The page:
Uganda: 80% of Ugandans Vulnerable, Marginalised, Says EOC Report

The Speaker of Parliament, Mr Jacob Oulanyah, has directed ministries, departments, and agencies (MDAs) to commit extra resources in improving the lives of the vulnerable and marginalised people in the country.

His remarks came after a 2020/2021 report from the Equal Opportunities Commission (EOC) yesterday indicated that 80 per cent of the country’s population is marginalised and vulnerable.

While presenting the report on the state of equal opportunities in the country to Parliament yesterday, Ms Safia Nalule Juuko, the EOC boss, said elimination of all forms of discrimination and inequalities is critical to addressing the country’s development concerns.

Breaking down the 80 per cent, Ms Nalule said vulnerable people include women (52 per cent), youth (38 per cent), orphans and other vulnerable children (55 per cent), older persons (4 per cent), ethnic minorities (1 per cent), persons with disabilities (12 per cent), the rural and urban poor (21.4 per cent) and persons living with HIV/Aids, among others.

“These people continue to face a wide range of challenges, including discrimination, marginalisation, low social status, lack of economic self-sufficiency and high illiteracy levels,” Ms Nalule said.

In response, Mr Oulanyah asked government agencies to invest in vulnerable people. “We must use this moment to deliberately invest in those areas that present vulnerability so that vulnerable persons can take their right places in the development of the country,” he said.

“If you over emphasise social protection without investing in the vulnerable, then you are only spending without earning. But the minute you empower them, it then empowers the value of the vulnerable,” he added.

The findings were published under the theme;”Promoting equal opportunities and equitable access to social services for inclusive growth and sustainable development.” The data was gathered from 75 districts across the country.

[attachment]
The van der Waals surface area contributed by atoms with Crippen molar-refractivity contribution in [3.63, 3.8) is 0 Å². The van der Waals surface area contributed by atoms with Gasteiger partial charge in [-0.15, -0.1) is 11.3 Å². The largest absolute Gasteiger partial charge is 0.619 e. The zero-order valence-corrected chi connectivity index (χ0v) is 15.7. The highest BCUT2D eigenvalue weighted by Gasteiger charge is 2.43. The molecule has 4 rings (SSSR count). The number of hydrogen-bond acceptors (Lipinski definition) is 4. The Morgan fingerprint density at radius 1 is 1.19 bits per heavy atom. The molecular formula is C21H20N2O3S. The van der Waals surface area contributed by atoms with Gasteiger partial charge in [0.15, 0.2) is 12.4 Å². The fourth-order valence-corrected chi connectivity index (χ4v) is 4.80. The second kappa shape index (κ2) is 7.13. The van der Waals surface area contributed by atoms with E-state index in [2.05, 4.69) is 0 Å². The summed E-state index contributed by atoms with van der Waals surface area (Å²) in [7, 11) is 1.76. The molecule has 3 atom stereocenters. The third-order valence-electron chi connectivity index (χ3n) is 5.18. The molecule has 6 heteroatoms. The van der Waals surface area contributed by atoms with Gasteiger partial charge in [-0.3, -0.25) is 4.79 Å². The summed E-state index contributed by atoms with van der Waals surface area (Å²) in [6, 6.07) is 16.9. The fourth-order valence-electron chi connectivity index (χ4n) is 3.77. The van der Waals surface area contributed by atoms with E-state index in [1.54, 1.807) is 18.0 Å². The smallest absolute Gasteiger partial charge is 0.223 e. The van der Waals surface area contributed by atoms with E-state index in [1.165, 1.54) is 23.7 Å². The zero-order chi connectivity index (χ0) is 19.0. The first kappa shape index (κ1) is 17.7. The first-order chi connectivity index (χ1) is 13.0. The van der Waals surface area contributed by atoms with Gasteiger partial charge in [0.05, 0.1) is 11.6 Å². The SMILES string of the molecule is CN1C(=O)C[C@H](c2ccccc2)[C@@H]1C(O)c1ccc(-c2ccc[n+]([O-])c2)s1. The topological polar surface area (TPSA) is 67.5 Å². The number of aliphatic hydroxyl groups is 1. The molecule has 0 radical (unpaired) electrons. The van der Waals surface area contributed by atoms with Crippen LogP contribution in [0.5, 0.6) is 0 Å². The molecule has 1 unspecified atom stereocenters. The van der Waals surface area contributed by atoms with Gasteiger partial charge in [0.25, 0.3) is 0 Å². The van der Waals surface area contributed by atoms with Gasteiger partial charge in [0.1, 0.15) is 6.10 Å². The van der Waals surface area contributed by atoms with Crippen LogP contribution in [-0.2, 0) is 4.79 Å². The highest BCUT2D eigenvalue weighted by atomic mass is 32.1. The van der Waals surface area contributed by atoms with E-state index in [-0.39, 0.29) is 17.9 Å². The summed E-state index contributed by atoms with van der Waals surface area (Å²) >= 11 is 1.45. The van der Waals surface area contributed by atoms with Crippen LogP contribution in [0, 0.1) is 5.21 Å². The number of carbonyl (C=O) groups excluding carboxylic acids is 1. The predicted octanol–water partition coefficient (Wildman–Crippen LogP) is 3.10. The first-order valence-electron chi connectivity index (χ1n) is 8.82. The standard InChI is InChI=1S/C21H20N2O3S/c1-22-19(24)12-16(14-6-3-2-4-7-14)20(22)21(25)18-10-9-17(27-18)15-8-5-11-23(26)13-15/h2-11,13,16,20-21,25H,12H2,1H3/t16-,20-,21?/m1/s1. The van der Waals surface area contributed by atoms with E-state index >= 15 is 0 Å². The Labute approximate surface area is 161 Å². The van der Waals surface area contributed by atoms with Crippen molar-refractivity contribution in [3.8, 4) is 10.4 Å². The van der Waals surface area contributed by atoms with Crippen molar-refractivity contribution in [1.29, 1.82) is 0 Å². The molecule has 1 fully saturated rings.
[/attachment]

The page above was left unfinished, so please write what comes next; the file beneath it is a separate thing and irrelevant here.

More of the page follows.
Areas researched about included the degree of ease and or difficulty with which marginalised persons access health services, energy, education, among others. The report found that the majority of marginalised people struggle to access health services.

“It was found that most (44.8per cent) of the respondents took between one and two hours to reach a health facility. It was also noted that more females (2.1per cent) than males (1.4 per cent) took more than four hours to reach a health facility,” Ms Nalule said.

“On the other hand, 46.9 per cent of persons with disabilities and the ethnic minority groups took one to two hours to reach a health facility, followed by 34.8 per cent who took three to four hours and 1.6 per cent that took more than four hours because of the long-distance, nature of the road terrain, coupled with limited mobility,” she added.

Ms Nalule urged government to provide more funds to the marginalised.

“The government should set aside funds to assist persons with disabilities to bring cases to court, and special committees should be set up to investigate any allegations of discrimination in employment on the grounds of disability,” Ms Nalule said.

According to Ms Nalule, EOC assessed 152 ,ministerial policy statements (95.597per cent) against the expected 159 Vote names. Of the assessed votes, 146 passed the assessment (96.05per cent).


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Author : Monitor

Publish date : 2021-10-01 05:39:40

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